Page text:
Chapter 4 highlights the opposition of these forces and the resistance of UFU (Qld) firefighters through an analysis of the bitter 'Rockhampton dispute' and its aftermath. Bowden explores this particularly interesting and divisive employer-supported demarcation dispute between the UFU (Qld) and the AWU Bowden's analysis highlights many of the tensions at play in firefighting politics including the tensions between localist and central forces and the interplay between strongly hierarchical forms of management (and unionism) and industrial democracy.
The immediate post registration fortunes of the UFU (Qld) are covered in the next chapter. It covers a range of issues including emerging new hazards and the need for more sophisticated personal protective equipment, as well as internal discontent stemming from frustrations with centralised wage fixation and management strategy.
Chapter 5 also raises, albeit briefly, the relations between permanent firefighters and auxiliary firefighters (on call and paid for attendance at fires and training) in the context of a government proposal in the mid 1980s to use the latter instead of full time firefighters. Whilst Bowden explores the demarcation between unions well, his treatment of the inevitable tensions between these groups of workers is sparse. Given the experiences of neighbouring firefighting jurisdictions, the dynamic between these different groups would have shaped both the industry and to a lesser extent the UFU (Qld).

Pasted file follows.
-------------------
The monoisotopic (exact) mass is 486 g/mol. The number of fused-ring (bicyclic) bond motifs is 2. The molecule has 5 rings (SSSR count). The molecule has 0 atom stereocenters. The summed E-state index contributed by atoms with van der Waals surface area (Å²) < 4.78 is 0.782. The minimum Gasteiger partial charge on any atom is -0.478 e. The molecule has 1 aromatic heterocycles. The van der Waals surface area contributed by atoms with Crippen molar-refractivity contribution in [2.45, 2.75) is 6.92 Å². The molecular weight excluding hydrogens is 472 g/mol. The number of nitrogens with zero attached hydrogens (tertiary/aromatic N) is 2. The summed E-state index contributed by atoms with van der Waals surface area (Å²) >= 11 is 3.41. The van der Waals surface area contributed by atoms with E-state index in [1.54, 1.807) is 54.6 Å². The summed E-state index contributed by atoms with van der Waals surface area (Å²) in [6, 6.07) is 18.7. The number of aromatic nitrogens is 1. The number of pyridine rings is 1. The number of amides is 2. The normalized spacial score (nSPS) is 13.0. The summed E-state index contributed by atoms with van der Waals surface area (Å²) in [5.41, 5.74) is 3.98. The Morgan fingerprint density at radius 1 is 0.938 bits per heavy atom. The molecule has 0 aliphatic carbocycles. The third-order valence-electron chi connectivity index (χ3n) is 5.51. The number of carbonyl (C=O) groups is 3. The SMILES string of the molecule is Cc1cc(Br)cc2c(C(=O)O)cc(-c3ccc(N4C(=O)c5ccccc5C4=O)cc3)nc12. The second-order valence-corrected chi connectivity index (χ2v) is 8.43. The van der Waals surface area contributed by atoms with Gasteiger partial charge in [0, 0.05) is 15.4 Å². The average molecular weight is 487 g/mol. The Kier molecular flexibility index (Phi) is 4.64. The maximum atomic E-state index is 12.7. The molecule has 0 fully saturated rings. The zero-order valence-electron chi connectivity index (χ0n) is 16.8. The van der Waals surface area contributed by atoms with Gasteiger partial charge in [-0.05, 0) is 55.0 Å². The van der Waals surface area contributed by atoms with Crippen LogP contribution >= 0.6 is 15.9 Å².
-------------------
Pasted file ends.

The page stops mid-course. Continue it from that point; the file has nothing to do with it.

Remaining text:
The following two chapters deal with the two decades between 1987 and 2008. Chapter Six highlights the importance of employer structure on union influence. In 1990 the various local firefighting boards were replaced by the Queensland Fire Service (QFS). This gave the UFU opportunities to influence management decisions relating to firefighting vehicles and personal protective equipment. Chapter 7 focuses on the more unified years under the Walker/Lawrence years, with it's emphasis on minimum staffing, PPE and the relatively late embrace of auxiliary firefighters as valued members of the union.